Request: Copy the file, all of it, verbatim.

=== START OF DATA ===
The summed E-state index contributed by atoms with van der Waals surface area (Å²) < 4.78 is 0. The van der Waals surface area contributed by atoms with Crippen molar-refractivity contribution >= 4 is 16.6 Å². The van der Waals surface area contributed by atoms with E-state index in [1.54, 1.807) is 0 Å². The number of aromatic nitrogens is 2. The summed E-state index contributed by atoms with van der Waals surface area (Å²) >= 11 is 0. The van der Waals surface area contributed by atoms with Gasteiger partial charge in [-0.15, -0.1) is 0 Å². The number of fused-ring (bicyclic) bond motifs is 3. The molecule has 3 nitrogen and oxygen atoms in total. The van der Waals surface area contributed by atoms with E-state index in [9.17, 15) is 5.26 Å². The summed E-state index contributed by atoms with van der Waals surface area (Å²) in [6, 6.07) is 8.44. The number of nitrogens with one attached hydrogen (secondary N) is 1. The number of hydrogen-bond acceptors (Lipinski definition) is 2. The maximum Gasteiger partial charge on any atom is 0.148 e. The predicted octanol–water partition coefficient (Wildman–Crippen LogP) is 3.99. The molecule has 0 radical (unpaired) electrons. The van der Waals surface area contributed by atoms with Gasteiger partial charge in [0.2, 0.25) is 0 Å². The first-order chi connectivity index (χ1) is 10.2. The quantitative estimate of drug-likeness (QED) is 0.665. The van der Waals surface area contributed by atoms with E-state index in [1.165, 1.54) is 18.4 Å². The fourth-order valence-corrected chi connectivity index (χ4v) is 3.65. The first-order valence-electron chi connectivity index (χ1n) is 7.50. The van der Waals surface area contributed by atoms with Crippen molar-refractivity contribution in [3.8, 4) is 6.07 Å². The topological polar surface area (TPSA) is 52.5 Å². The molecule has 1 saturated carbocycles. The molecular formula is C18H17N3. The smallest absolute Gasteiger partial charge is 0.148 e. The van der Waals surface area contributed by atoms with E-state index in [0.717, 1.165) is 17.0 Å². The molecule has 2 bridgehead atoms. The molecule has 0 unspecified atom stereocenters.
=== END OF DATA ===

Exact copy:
The summed E-state index contributed by atoms with van der Waals surface area (Å²) < 4.78 is 0. The van der Waals surface area contributed by atoms with Crippen molar-refractivity contribution >= 4 is 16.6 Å². The van der Waals surface area contributed by atoms with E-state index in [1.54, 1.807) is 0 Å². The number of aromatic nitrogens is 2. The summed E-state index contributed by atoms with van der Waals surface area (Å²) >= 11 is 0. The van der Waals surface area contributed by atoms with Gasteiger partial charge in [-0.15, -0.1) is 0 Å². The number of fused-ring (bicyclic) bond motifs is 3. The molecule has 3 nitrogen and oxygen atoms in total. The van der Waals surface area contributed by atoms with E-state index in [9.17, 15) is 5.26 Å². The summed E-state index contributed by atoms with van der Waals surface area (Å²) in [6, 6.07) is 8.44. The number of nitrogens with one attached hydrogen (secondary N) is 1. The number of hydrogen-bond acceptors (Lipinski definition) is 2. The maximum Gasteiger partial charge on any atom is 0.148 e. The predicted octanol–water partition coefficient (Wildman–Crippen LogP) is 3.99. The molecule has 0 radical (unpaired) electrons. The van der Waals surface area contributed by atoms with Gasteiger partial charge in [0.2, 0.25) is 0 Å². The first-order chi connectivity index (χ1) is 10.2. The quantitative estimate of drug-likeness (QED) is 0.665. The van der Waals surface area contributed by atoms with E-state index in [1.165, 1.54) is 18.4 Å². The fourth-order valence-corrected chi connectivity index (χ4v) is 3.65. The first-order valence-electron chi connectivity index (χ1n) is 7.50. The van der Waals surface area contributed by atoms with Crippen molar-refractivity contribution in [3.8, 4) is 6.07 Å². The topological polar surface area (TPSA) is 52.5 Å². The molecule has 1 saturated carbocycles. The molecular formula is C18H17N3. The smallest absolute Gasteiger partial charge is 0.148 e. The van der Waals surface area contributed by atoms with E-state index in [0.717, 1.165) is 17.0 Å². The molecule has 2 bridgehead atoms. The molecule has 0 unspecified atom stereocenters.